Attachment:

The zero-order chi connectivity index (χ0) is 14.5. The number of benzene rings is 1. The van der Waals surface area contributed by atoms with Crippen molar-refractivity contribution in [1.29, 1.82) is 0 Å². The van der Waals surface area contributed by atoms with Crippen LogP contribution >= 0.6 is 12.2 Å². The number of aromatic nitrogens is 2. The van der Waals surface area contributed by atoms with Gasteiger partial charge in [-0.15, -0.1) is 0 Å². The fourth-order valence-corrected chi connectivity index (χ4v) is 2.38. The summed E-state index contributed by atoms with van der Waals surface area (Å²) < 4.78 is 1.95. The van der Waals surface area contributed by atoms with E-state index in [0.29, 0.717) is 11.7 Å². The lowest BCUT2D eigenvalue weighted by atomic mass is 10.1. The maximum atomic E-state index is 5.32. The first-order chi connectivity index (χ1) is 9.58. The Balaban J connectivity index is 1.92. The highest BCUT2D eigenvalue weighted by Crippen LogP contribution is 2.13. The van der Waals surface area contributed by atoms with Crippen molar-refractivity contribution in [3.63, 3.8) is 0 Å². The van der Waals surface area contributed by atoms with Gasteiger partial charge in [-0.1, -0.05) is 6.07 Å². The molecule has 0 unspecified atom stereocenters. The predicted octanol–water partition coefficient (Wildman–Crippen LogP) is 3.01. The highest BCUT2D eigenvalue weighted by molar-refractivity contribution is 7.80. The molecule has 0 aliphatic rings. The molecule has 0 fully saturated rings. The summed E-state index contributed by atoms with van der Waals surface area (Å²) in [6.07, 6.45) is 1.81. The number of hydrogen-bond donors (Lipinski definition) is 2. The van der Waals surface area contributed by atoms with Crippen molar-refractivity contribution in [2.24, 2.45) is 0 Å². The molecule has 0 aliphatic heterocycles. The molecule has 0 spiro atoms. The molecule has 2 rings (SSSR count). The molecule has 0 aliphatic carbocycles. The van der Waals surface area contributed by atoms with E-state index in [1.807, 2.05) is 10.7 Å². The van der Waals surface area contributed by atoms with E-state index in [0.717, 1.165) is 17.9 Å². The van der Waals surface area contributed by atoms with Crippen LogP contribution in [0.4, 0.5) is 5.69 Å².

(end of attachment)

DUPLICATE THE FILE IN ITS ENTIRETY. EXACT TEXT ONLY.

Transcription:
The zero-order chi connectivity index (χ0) is 14.5. The number of benzene rings is 1. The van der Waals surface area contributed by atoms with Crippen molar-refractivity contribution in [1.29, 1.82) is 0 Å². The van der Waals surface area contributed by atoms with Crippen LogP contribution >= 0.6 is 12.2 Å². The number of aromatic nitrogens is 2. The van der Waals surface area contributed by atoms with Gasteiger partial charge in [-0.15, -0.1) is 0 Å². The fourth-order valence-corrected chi connectivity index (χ4v) is 2.38. The summed E-state index contributed by atoms with van der Waals surface area (Å²) < 4.78 is 1.95. The van der Waals surface area contributed by atoms with E-state index in [0.29, 0.717) is 11.7 Å². The lowest BCUT2D eigenvalue weighted by atomic mass is 10.1. The maximum atomic E-state index is 5.32. The first-order chi connectivity index (χ1) is 9.58. The Balaban J connectivity index is 1.92. The highest BCUT2D eigenvalue weighted by Crippen LogP contribution is 2.13. The van der Waals surface area contributed by atoms with Crippen molar-refractivity contribution in [3.63, 3.8) is 0 Å². The van der Waals surface area contributed by atoms with Gasteiger partial charge in [-0.1, -0.05) is 6.07 Å². The molecule has 0 unspecified atom stereocenters. The predicted octanol–water partition coefficient (Wildman–Crippen LogP) is 3.01. The highest BCUT2D eigenvalue weighted by molar-refractivity contribution is 7.80. The molecule has 0 aliphatic rings. The molecule has 0 fully saturated rings. The summed E-state index contributed by atoms with van der Waals surface area (Å²) in [6.07, 6.45) is 1.81. The number of hydrogen-bond donors (Lipinski definition) is 2. The van der Waals surface area contributed by atoms with Crippen molar-refractivity contribution in [2.24, 2.45) is 0 Å². The molecule has 0 aliphatic heterocycles. The molecule has 0 spiro atoms. The molecule has 2 rings (SSSR count). The molecule has 0 aliphatic carbocycles. The van der Waals surface area contributed by atoms with E-state index in [1.807, 2.05) is 10.7 Å². The van der Waals surface area contributed by atoms with E-state index in [0.717, 1.165) is 17.9 Å². The van der Waals surface area contributed by atoms with Crippen LogP contribution in [0.4, 0.5) is 5.69 Å².